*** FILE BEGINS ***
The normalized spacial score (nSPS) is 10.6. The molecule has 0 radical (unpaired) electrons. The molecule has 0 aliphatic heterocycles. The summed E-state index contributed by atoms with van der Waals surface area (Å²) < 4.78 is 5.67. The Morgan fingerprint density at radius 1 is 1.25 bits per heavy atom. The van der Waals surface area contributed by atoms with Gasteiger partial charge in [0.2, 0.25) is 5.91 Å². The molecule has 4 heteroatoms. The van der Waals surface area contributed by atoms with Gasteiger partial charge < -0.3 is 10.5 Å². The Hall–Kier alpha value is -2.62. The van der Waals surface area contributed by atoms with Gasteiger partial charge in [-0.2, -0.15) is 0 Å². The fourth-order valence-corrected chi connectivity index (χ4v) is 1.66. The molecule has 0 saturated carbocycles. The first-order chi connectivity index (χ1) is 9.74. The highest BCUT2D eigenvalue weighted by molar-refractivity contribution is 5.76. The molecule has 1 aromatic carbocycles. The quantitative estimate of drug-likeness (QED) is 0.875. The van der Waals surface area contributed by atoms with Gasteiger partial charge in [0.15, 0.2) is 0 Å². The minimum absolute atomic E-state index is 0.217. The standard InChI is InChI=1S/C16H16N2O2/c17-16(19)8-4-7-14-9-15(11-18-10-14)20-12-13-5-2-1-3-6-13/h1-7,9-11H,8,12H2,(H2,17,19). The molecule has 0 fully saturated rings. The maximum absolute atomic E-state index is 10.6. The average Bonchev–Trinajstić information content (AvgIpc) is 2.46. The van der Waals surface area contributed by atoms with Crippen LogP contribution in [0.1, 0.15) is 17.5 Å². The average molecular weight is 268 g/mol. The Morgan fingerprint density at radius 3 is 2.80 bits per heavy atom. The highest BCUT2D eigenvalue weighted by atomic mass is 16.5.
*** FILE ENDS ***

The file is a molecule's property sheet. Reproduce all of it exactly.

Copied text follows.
The normalized spacial score (nSPS) is 10.6. The molecule has 0 radical (unpaired) electrons. The molecule has 0 aliphatic heterocycles. The summed E-state index contributed by atoms with van der Waals surface area (Å²) < 4.78 is 5.67. The Morgan fingerprint density at radius 1 is 1.25 bits per heavy atom. The van der Waals surface area contributed by atoms with Gasteiger partial charge in [0.2, 0.25) is 5.91 Å². The molecule has 4 heteroatoms. The van der Waals surface area contributed by atoms with Gasteiger partial charge < -0.3 is 10.5 Å². The Hall–Kier alpha value is -2.62. The van der Waals surface area contributed by atoms with Gasteiger partial charge in [-0.2, -0.15) is 0 Å². The fourth-order valence-corrected chi connectivity index (χ4v) is 1.66. The molecule has 0 saturated carbocycles. The first-order chi connectivity index (χ1) is 9.74. The highest BCUT2D eigenvalue weighted by molar-refractivity contribution is 5.76. The molecule has 1 aromatic carbocycles. The quantitative estimate of drug-likeness (QED) is 0.875. The van der Waals surface area contributed by atoms with Gasteiger partial charge in [0.15, 0.2) is 0 Å². The minimum absolute atomic E-state index is 0.217. The standard InChI is InChI=1S/C16H16N2O2/c17-16(19)8-4-7-14-9-15(11-18-10-14)20-12-13-5-2-1-3-6-13/h1-7,9-11H,8,12H2,(H2,17,19). The molecule has 0 fully saturated rings. The maximum absolute atomic E-state index is 10.6. The average Bonchev–Trinajstić information content (AvgIpc) is 2.46. The van der Waals surface area contributed by atoms with Crippen LogP contribution in [0.1, 0.15) is 17.5 Å². The average molecular weight is 268 g/mol. The Morgan fingerprint density at radius 3 is 2.80 bits per heavy atom. The highest BCUT2D eigenvalue weighted by atomic mass is 16.5.